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Providing Lifesaving Trauma Care After Afghanistan Earthquake

Providing Lifesaving Trauma Care After Afghanistan Earthquake

Providing Lifesaving Trauma Care After Afghanistan Earthquake

Written by Hijratullah Hijran, Communications Officer

Photos by Hijratullah Hijran

International Medical Corps was the first to respond after disaster struck remote provinces.

On June 22, 2022, at 1:30 am local time, a 5.9 magnitude earthquake struck Afghanistan’s Paktika and Khost provinces. The quake, recorded at a depth of 10 km, was also felt in neighboring areas, including Kabul and as far away as Pakistan and India.

The earthquake coincided with heavy rain in the region, making traditional houses, many made of mud and other natural materials, particularly vulnerable to damage.

More than 1,150 people were killed, and thousands were wounded. The quake also damaged or destroyed more than 10,000 homes, displacing tens of thousands of people. Most of the casualties were in Gayan district, where International Medical Corps has been present since 2004, providing emergency lifesaving services through its first aid trauma centres.

“Many people are not aware of the well-being of their relatives because their phones are not working,” one villager told Dr. Nizam, Health Supervisor with International Medical Corps in Afghanistan, on the day of the earthquake. “Many villages have been destroyed. And I just learned that my brother and his family died.”

International Medical Corps was the first to respond in Gayan district in Paktika province—mobilizing staff and ambulances and providing critical trauma care to affected communities. Working hand-in-hand with local health authorities, our team treated hundreds of patients in the hours after the quake, and we deployed teams from other parts of the country to support the significant need for trauma care. Other priority needs included emergency shelter, non-food items, food assistance, mental health services and water, sanitation and hygiene support.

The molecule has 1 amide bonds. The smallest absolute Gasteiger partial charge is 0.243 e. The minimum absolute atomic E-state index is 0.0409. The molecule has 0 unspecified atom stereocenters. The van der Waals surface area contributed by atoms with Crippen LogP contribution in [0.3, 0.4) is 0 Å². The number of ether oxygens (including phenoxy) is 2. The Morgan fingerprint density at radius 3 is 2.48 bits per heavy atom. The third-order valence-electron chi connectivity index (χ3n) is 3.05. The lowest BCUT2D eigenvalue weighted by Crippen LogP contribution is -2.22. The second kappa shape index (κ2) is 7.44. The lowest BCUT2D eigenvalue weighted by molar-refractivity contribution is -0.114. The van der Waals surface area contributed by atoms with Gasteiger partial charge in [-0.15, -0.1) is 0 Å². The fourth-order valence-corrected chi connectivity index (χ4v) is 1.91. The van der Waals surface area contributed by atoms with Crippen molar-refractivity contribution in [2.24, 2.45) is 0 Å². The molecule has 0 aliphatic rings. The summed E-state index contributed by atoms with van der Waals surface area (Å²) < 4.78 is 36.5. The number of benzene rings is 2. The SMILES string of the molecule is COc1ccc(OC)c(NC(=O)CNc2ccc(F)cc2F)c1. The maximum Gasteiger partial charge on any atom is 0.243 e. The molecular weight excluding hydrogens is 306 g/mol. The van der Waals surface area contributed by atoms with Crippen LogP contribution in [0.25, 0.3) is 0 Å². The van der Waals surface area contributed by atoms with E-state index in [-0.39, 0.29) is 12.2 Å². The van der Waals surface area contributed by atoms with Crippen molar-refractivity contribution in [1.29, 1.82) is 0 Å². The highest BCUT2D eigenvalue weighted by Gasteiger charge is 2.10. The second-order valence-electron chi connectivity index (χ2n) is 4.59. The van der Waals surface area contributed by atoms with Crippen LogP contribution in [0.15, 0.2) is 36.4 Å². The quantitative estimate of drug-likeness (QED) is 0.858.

“All of our resources, including medical equipment, nurses, doctors, ambulances, and emergency health supervisors who are skilled in handling such situations, were mobilised,” said Matthew Stearns, Country Director for International Medical Corps in Afghanistan.

In the hours immediately after the quake, International Medical Corps’ team managed triage in the affected areas, where patients were sorted into groups and sent to the nearby hospitals for additional care. In addition, our health supervisor and the team flew by helicopter to remote locations where telecommunication is impossible.

So far, our teams have treated 1,036 patients. Our water, sanitation and hygiene (WASH) team has distributed 1,866 hygiene kits and is planning to rehabilitate the water system in Gul Amin and Anzar Kala in Gayan district. In addition, we now have static trauma centers to provide day-to-day services. As this crisis unfolds, International Medical Corps will continue to provide medicines, ambulances and a dedicated team to alleviate the suffering of the affected communities.

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